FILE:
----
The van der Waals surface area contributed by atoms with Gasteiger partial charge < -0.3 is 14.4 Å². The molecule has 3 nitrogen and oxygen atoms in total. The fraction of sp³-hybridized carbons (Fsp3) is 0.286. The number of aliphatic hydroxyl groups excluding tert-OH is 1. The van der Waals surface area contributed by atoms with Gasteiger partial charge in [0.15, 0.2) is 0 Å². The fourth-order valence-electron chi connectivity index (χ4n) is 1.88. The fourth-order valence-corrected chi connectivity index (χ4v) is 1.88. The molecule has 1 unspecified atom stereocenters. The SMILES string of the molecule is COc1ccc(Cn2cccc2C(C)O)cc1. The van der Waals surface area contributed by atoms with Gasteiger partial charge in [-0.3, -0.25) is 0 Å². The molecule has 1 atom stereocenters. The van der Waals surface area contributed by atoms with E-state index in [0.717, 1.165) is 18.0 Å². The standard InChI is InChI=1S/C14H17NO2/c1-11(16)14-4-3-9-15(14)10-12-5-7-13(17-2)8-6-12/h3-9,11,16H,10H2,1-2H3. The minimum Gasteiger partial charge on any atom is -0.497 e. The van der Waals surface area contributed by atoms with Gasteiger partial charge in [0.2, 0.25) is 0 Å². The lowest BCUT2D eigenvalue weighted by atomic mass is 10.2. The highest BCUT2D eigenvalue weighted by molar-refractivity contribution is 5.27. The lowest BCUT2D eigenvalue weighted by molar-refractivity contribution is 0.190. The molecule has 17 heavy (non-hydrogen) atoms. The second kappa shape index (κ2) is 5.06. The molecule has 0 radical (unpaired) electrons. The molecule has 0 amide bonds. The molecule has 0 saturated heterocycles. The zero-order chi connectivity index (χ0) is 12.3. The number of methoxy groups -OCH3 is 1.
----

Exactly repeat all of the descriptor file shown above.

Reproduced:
The van der Waals surface area contributed by atoms with Gasteiger partial charge < -0.3 is 14.4 Å². The molecule has 3 nitrogen and oxygen atoms in total. The fraction of sp³-hybridized carbons (Fsp3) is 0.286. The number of aliphatic hydroxyl groups excluding tert-OH is 1. The van der Waals surface area contributed by atoms with Gasteiger partial charge in [0.15, 0.2) is 0 Å². The fourth-order valence-electron chi connectivity index (χ4n) is 1.88. The fourth-order valence-corrected chi connectivity index (χ4v) is 1.88. The molecule has 1 unspecified atom stereocenters. The SMILES string of the molecule is COc1ccc(Cn2cccc2C(C)O)cc1. The van der Waals surface area contributed by atoms with Gasteiger partial charge in [-0.3, -0.25) is 0 Å². The molecule has 1 atom stereocenters. The van der Waals surface area contributed by atoms with E-state index in [0.717, 1.165) is 18.0 Å². The standard InChI is InChI=1S/C14H17NO2/c1-11(16)14-4-3-9-15(14)10-12-5-7-13(17-2)8-6-12/h3-9,11,16H,10H2,1-2H3. The minimum Gasteiger partial charge on any atom is -0.497 e. The van der Waals surface area contributed by atoms with Gasteiger partial charge in [0.2, 0.25) is 0 Å². The lowest BCUT2D eigenvalue weighted by atomic mass is 10.2. The highest BCUT2D eigenvalue weighted by molar-refractivity contribution is 5.27. The lowest BCUT2D eigenvalue weighted by molar-refractivity contribution is 0.190. The molecule has 17 heavy (non-hydrogen) atoms. The second kappa shape index (κ2) is 5.06. The molecule has 0 radical (unpaired) electrons. The molecule has 0 amide bonds. The molecule has 0 saturated heterocycles. The zero-order chi connectivity index (χ0) is 12.3. The number of methoxy groups -OCH3 is 1.